Many languages - how to code?

John Clews
Sat, 04 May 2002 09:26:05 GMT

Keld Simonsen wrote, [re. (iso639.546) some proposals to ietf...]

> I am forwarding this message to the iso639 group as we could also
> consider these additions to ISO 639

Pavla A. Frazier had written:

> Dear IETF Language list serve group,
> ISO version 1 and 2 combined include 36 language names for American
> Indian and Alaska Native languages, 9 of which are groupings.  These 9
> groups map to 62 individual names in a set of currently used American
> Indian and Alaska Native languages that I am proposing (see below)...
> There are a total of 159 individual language names that I want to
> submit for your consideration....

In passing, I also note that many of the names are listed in the
Ethnologue, published by the Summer Institute of Linguistics (SIL),
and that 3-letter SIL codes for these have been in well established
use for several decades in many cases, and that these SIL 3-letter
codes are well used by linguists, and in some organisations, Unesco
being one that has cited their use from time to time. Citation:

    Grimes, Barbara F., Pittman, Richard S. and Grimes, Joseph E.
    Ethnologue Languages of the World. - 14th ed.
    SIL International, 2000.

Given Pavla A. Frazier's large number of proposals, in my view the
time is _long_ overdue for ISO/TC37/SC2/WG1 (Language Codes), the ISO
639 Joint Advisory Committee, the ISO/TC37/SC2 Language Codes Task
Force, the E-MELD project, SIL and IETF to really sit down and decide
on a proper strategy for extending the number of languages which can
be coded, and used in ICT systems, without compromising existing use.

Piecemeal or one by one code allocation is just _not_ going to meet
user needs, either in IETF or in ISO, at the rate made by the ISO 639
Joint Advisory Committee.

So far from ISO we have some some proposals, but in no great level of
detail, some codings, though far fewer than have been requested over
several years from various quarters, and several committees and
interest groups connected by email lists. In my more cynical moments
I'm tempted to suggest that there are almost more committees etc.
(see the above list) than there are language codes, certainly in
ISO 639, ISO 639-2 and registrations made by the ISO 639 Maintenance

Most of the languages requested to ISO by various groups over the years,
for which there are still no ISO codes _are_ listed by SIL in the
Ethnologue database, which is widely used.

Pavla A. Frazier's request (via Keld Simonsen) is not the first time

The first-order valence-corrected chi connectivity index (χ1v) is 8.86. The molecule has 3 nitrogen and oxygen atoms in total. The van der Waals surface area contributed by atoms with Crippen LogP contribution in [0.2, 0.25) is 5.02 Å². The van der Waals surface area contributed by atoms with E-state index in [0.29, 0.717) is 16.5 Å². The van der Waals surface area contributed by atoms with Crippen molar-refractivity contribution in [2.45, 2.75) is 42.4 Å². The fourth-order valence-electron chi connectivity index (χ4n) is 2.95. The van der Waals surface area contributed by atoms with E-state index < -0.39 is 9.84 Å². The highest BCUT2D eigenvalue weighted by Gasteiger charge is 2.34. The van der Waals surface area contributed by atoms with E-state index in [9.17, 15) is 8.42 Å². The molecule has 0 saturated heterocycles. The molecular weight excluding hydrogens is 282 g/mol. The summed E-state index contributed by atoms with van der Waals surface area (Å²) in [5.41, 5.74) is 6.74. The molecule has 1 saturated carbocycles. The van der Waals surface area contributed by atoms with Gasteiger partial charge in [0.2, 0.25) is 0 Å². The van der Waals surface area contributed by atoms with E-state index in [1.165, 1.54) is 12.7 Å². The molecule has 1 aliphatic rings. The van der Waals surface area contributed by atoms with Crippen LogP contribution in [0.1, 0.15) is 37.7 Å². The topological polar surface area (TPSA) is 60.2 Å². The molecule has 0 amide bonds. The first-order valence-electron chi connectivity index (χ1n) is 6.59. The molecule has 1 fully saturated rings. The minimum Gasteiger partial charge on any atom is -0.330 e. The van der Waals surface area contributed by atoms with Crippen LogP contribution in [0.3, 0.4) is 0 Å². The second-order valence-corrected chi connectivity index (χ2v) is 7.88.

that needs for a large number of language codes have not been met by

CEN/TC304 (Information and Communications Technologies: European
Localization Requirements) requested several tens of codes from the
ISO 639 Maintenance Agency several years ago, and the requests were

Nor have there been codes allocated for many of the same list of
languages by the ISO 639 Joint Advisory Committee.

So far there is no mechanism either by ISO, or by IETF, to allow use
of these codes as standard tags. If some mechanism had existed, the
reply to Pavla A. Frazier (and to CEN/TC304) would have been simple:
yes - here's the codes, and here's what you do, in relation to IETF
tags, or in relation to ISO codes.

Currently we could face the possible scenario that there could be
three different schemas in operation: SIL codes, ISO codes, and IETF
tags for the same languages. Hopefully it won't come to that, bu
unless and until a sensible modus operandi is reached, rather than
ignoring the exisitence of the SIL Codes, people are likely to be
ill-served by what is happening at present.

Next week, there is the W3C Internationalization Workshop in Dublin,
followed by the International Unicode Conference. I hope that
those reading this who are involved in Dublin may be able to make use
of this to discuss some of these issues, and hopefully to make some
suggestions that could help to improve the current state of things.

I look forward to any reactions, either this week before the W3C
Internationalization Workshop in Dublin, and the International
Unicode Conference, or during either of those meetings.

Dealing with enabling many more languages to be coded, so that they
can be used by users in ICT systems, is an increasinly urgent need.

Best regards

John Clews

John Clews,
Keytempo Limited (Information Management),
8 Avenue Rd, Harrogate, HG2 7PG
tel: +44 1423 888 432;

Committee Member of ISO/IEC/JTC1/SC22/WG20: Internationalization;
Committee Member of ISO/TC37/SC2/WG1: Language Codes